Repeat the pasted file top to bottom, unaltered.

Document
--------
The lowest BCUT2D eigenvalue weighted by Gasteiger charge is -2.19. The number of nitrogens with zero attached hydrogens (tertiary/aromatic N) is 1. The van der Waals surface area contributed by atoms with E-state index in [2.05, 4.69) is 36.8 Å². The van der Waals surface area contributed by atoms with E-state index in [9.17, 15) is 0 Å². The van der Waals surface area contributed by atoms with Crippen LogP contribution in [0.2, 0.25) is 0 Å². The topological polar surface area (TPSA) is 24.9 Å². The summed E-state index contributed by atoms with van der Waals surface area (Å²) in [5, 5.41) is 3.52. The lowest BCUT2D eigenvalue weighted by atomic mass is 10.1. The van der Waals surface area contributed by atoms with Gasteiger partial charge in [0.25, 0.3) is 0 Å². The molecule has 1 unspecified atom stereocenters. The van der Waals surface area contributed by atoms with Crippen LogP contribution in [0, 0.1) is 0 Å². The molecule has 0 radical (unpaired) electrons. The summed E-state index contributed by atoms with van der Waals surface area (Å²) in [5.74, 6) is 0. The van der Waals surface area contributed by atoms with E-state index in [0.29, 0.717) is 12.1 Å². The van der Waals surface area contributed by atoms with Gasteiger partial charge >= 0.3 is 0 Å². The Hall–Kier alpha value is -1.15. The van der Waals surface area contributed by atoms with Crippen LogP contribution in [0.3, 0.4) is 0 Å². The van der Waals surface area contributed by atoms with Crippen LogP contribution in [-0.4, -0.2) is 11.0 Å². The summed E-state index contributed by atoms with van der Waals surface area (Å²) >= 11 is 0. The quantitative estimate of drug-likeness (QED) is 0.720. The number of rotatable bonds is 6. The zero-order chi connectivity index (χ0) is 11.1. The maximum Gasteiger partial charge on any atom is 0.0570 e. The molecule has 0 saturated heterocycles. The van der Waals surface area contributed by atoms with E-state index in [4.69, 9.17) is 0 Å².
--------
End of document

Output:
The lowest BCUT2D eigenvalue weighted by Gasteiger charge is -2.19. The number of nitrogens with zero attached hydrogens (tertiary/aromatic N) is 1. The van der Waals surface area contributed by atoms with E-state index in [2.05, 4.69) is 36.8 Å². The van der Waals surface area contributed by atoms with E-state index in [9.17, 15) is 0 Å². The van der Waals surface area contributed by atoms with Crippen LogP contribution in [0.2, 0.25) is 0 Å². The topological polar surface area (TPSA) is 24.9 Å². The summed E-state index contributed by atoms with van der Waals surface area (Å²) in [5, 5.41) is 3.52. The lowest BCUT2D eigenvalue weighted by atomic mass is 10.1. The van der Waals surface area contributed by atoms with Gasteiger partial charge in [0.25, 0.3) is 0 Å². The molecule has 1 unspecified atom stereocenters. The van der Waals surface area contributed by atoms with Crippen LogP contribution in [0, 0.1) is 0 Å². The molecule has 0 radical (unpaired) electrons. The summed E-state index contributed by atoms with van der Waals surface area (Å²) in [5.74, 6) is 0. The van der Waals surface area contributed by atoms with E-state index in [0.29, 0.717) is 12.1 Å². The van der Waals surface area contributed by atoms with Gasteiger partial charge >= 0.3 is 0 Å². The Hall–Kier alpha value is -1.15. The van der Waals surface area contributed by atoms with Crippen LogP contribution in [0.3, 0.4) is 0 Å². The van der Waals surface area contributed by atoms with Crippen LogP contribution in [-0.4, -0.2) is 11.0 Å². The summed E-state index contributed by atoms with van der Waals surface area (Å²) >= 11 is 0. The quantitative estimate of drug-likeness (QED) is 0.720. The number of rotatable bonds is 6. The zero-order chi connectivity index (χ0) is 11.1. The maximum Gasteiger partial charge on any atom is 0.0570 e. The molecule has 0 saturated heterocycles. The van der Waals surface area contributed by atoms with E-state index in [4.69, 9.17) is 0 Å².